He thinks there must be something “seriously wrong” with science if people keep looking for new functions for junk DNA. What’s “wrong,” so far as the rest of us can see, is that researchers keep finding new functions that formerly-junk DNA performs, so they keep looking. For the same reasons as fisherfolk return to the well-stocked lake.
Sheldon: If I recall correctly, the original definition of “functional” was whether that piece of DNA was turned into a protein, which depended on finding a “start” and a “stop” codon. The Human Genome Project reported that some 90% of the human genome didn’t have these “start/stop” features, and hence was “non-functional”. [“Non-functional” underwent considerable revision later.]
If he wants to pick a fight with ENCODE, grab a seat.
Moran: he completely misses the point and fails to understand that what is being challenged is his misinterpretation of the mechanisms of evolution and his understanding of mutations.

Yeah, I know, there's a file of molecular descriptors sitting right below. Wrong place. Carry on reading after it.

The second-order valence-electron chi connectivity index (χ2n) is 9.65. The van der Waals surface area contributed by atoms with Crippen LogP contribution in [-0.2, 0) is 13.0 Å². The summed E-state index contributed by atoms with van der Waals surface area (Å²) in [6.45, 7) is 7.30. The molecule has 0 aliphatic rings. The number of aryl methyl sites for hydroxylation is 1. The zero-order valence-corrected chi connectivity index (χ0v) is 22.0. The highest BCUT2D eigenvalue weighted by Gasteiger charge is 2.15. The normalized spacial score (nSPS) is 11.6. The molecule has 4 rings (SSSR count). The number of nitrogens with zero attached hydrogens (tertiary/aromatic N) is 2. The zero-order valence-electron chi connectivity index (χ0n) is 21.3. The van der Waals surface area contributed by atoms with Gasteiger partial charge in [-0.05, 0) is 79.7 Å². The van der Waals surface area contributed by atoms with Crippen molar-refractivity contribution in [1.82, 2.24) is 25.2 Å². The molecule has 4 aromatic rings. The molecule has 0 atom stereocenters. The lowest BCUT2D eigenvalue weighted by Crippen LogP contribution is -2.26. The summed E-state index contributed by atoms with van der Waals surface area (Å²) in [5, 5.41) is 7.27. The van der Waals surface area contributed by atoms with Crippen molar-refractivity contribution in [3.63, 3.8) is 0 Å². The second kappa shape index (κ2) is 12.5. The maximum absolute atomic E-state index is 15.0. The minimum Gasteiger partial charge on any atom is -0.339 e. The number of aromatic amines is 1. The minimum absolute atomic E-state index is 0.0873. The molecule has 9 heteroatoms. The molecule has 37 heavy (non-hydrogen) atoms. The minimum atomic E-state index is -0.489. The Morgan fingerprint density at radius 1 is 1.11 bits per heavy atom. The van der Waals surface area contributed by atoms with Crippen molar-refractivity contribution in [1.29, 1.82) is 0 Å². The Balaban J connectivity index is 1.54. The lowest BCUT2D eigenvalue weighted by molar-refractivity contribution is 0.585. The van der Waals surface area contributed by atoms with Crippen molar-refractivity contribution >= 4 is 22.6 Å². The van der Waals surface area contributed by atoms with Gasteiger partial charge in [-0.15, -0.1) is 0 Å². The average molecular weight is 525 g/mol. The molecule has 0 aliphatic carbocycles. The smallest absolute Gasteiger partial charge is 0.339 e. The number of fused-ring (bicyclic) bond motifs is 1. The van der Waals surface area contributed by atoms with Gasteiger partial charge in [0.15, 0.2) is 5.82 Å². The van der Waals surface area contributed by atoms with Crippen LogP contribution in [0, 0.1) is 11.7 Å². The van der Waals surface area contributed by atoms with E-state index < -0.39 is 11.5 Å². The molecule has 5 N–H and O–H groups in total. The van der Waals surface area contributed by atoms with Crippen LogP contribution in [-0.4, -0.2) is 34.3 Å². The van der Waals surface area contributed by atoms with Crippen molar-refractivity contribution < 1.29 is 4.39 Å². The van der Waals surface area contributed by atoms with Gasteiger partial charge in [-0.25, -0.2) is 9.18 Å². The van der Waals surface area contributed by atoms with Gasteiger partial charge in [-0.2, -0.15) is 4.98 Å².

Wow. In a world dominated by Darwinism, it’s amazing that anyone dares to tell this story about genetic drift.
Moran: This is a good example of what we are up against when we try to convince scientists that most of our genome is junk.
A writer encountered this all-too-common type of behavior recently and was, well, surprised. To see why it feels normal to many of us, it is helpful to understand a bit about Darwinism as a social phenomenon. Faithful readers of various vintages will, of course, remember University of Toronto evolutionary biologist Larry Moran, best known publicly Read More…